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Paragraph 3 reads [in part]: "Kristine Marie Cushing, age 39, had been separated from her husband for several months. In October 1991, she took a .38-caliber pistol and shot and killed both of her children, Elizabeth age 8, and Stephanie Marie, age 4, while they lay sleeping in their beds, then shot herself, inflicting a non-fatal wound. Prosecutors stated that they "couldn't find one iota of information to show that she was anything but a very giving, caring and sweet human being." After a plea of insanity, she was committed to a mental institution. What made her snap? She had been taking Prozac.
SSRIs, or selective serotonin reuptake inhibitors, are the pharmaceutical companies latest cash cows. Their use has skyrocketed in the last ten years. Nicknamed "Chemical Babysitters" and designated anti depressants, they are causing dozens of murders, thousands of psychoses and are altering the minds of millions of users. All but a very few of the latest "Mass Murderers" have been on these drugs. Schools encourage parents to put their children on these drugs for the smallest signs of "non conformity". Schools receive more money for "disabled" students.
Here is one of the most informative articles on SSRIs I've found by Dr. Julian Whitaker MD:
Guns Are Blamed, but What About Prescription Drugs?
Likely due to pressure from the pharmaceutical industry-heavy advertisers in all media-the national debate on the epidemic of teen violence has ignored the widespread use of prescription drugs in teens and particularly those who have committed monstrous acts. However, the drug-violence link is frighteningly common. Fifteen-year-old Shawn Cooper of Notus, Idaho, fired a shotgun at students and school staff. According to his stepfather, he had been taking an SSRI. Thirteen-year-old Chris Fetters of Iowa killed her favorite aunt. She was taking Prozac. Kip Kinkel, a 15-year-old youth, went on a rampage in Oregon. He first shot and killed his parents, spent the night with the bodies (characteristic of the dissociative reaction these drugs often cause), then killed two and wounded 22 of his fellow students at Thurston High School. He was taking Prozac.
SSRI Drugs Can Turn People Into Monsters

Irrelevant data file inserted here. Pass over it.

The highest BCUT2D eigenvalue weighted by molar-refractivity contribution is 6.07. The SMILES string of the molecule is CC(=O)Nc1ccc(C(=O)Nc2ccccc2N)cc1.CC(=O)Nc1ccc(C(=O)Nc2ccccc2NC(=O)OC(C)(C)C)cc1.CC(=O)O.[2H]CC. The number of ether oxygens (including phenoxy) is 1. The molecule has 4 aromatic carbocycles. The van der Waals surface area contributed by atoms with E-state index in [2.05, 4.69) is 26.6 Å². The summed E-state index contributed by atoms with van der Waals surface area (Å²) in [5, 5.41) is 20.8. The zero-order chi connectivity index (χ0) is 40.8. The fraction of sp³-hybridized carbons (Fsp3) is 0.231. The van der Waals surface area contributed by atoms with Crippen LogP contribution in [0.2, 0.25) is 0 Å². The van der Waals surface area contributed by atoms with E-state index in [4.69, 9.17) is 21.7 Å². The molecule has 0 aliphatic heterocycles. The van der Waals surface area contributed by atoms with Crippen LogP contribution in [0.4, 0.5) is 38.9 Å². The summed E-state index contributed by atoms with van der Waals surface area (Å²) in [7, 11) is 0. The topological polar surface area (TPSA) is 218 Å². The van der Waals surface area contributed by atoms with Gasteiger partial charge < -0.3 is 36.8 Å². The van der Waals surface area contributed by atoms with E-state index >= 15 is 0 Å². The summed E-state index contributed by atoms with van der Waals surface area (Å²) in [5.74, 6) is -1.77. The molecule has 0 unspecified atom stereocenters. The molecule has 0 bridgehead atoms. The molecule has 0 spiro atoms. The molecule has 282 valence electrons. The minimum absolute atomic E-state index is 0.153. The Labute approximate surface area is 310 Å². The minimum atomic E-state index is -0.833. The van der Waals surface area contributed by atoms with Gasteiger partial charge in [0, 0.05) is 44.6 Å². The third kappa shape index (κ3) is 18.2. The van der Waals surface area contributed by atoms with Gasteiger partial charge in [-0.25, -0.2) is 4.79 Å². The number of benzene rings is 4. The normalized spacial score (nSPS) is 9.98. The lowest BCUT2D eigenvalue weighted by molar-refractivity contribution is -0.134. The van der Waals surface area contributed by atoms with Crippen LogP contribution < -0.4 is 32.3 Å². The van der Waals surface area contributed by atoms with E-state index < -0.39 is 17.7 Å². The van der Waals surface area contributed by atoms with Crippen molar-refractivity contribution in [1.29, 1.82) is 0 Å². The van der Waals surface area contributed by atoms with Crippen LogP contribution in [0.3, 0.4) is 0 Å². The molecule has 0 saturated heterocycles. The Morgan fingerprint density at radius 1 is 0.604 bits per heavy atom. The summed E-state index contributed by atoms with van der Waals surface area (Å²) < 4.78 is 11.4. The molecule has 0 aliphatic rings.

Look, folks, these are the acts of monsters. The accessibility of guns and violent movies alone does not create monsters out of children. But prescription drugs that markedly alter brain chemistry can-and do! Particularly drugs like Prozac, which are, in my opinion, the chemical equivalent of a ghoulish Stephen King monster hiding in the closet. A few people have tried to warn the neighborhood, but no one is listening. And SSRIs don't backfire in children only. In November 1991, 66-year-old Barbara Mortenson attacked her 81-year-old mother, biting her more than 20 times and leaving chunks of flesh strewn on the floor. Barbara had been taking Prozac for the previous two weeks. Kristine Marie Cushing, age 39, had been separated from her husband for several months. In October 1991, she took a .38-caliber pistol and shot and killed both of her children, Elizabeth age 8, and Stephanie Marie, age 4, while they lay sleeping in their beds, then shot herself, inflicting a non-fatal wound. Prosecutors stated that they "couldn't find one iota of information to show that she was anything but a very giving, caring and sweet human being." After a plea of insanity, she was committed to a mental institution. What made her snap? She had been taking Prozac. Ann Blake Tracy, Ph.D., author of Prozac: Panacea or Pandora?, has been studying the violent, dark side of SSRI drugs for ten years. She has researched 32 murder/suicides that involved women and their children. By interviewing their families and studying autopsy reports, news accounts and medical histories, she has determined that in 24 of these 32 cases, the women were taking Prozac or another SSRI.